Yes, what Nate said is what I'm trying to say.
Nate, they aren't _trying_ to use the target URL as a uniquely
identifying key. They're _trying_ to use it as... a target URL! They
just can't find anywhere but rft_id to stick a target URL.
But the problem with that is exactly what Nate demonstrated: Based on
existing use and the spec and best practices with URIs, many will assume
that the rft_id IS intended to be an unamiguous identifier, not a target
And there's no way to tell the difference between an rft_id intended to
be the former (as many of us do) and the latter. Another way is needed
to actually supply a target URL in an OpenURL.
You can do it in rft_dat, I guess, in a custom way -- depending on your
context and use case. Sometimes that doesn't work (like when you might
want to add your data to an already existing vendor-specific rft_dat).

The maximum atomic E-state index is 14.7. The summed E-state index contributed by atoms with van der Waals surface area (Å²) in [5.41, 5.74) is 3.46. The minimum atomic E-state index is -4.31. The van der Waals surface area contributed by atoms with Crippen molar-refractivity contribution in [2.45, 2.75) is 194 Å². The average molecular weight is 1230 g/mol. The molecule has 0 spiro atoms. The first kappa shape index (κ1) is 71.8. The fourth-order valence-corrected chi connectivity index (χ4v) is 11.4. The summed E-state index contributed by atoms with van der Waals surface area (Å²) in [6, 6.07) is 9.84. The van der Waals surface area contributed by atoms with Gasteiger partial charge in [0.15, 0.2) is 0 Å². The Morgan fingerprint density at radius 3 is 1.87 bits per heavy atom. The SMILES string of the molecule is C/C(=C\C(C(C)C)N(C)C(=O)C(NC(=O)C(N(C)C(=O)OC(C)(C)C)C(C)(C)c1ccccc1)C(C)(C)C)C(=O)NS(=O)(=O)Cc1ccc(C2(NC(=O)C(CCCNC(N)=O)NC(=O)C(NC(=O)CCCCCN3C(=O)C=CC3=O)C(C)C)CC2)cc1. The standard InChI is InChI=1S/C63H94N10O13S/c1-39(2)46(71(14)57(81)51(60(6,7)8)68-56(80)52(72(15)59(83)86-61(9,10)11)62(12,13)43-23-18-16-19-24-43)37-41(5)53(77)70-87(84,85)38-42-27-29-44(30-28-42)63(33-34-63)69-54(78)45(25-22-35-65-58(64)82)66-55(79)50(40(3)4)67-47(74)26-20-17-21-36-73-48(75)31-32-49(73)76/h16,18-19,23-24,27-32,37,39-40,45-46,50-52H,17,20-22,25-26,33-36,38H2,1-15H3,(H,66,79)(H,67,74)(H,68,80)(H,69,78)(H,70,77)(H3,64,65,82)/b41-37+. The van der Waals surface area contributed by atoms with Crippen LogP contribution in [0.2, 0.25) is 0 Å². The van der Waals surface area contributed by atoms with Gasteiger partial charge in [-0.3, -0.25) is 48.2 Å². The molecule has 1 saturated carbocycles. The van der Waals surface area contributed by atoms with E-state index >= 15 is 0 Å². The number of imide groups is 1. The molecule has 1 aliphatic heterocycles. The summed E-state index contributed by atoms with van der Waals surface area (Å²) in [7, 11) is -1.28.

Or, you can do what I increasingly do, and just add your own non-openURL
query parameter to a KEV (or your own namespaced XML to an XML, even
easier). &my.url=http://whatever.com or whatever.
You can't count on any existing link resolvers recognizing it, but they
should safely ignore it, and you can't count on any existing link
resolver doing what you want with an rft_id _anyway_.
It remains shocking to me that even DCTerms doesn't supply any way to
provide "end-user access URL" as distinct from "identifier". They are
not always the same thing, much as the semweb crowd would _like_ people
to always make them the same thing, we aren't there yet.
Nate Vack wrote:
> On Mon, Sep 14, 2009 at 8:48 AM, O.Stephens <[log in to unmask]> wrote:
>> What we are considering is the best way to represent a web page (or similar - pdf etc.) in an OpenURL. It looks like we could do something as simple as:
> Wait, are you using the target URL as a uniquely identifying key? URLs
> can change not only location, but meaning. Consider:
> What if www.bbc.co.uk changes address, and www.bbc.co.uk becomes
> something else you want to link to? Then you'd have
> &rft_id=http://www.bbc.co.uk really refer to http://new.example.co.uk,
> and you'd need to use a dummy rft_id to refer to whatever new content
> lives at http://www.bbc.co.uk.
> Unless I'm totally confused as to what you're trying to do, this seems
> like a bad idea. An artificial key is a better choice.
> If you want something like tr.im, use something like tr.im.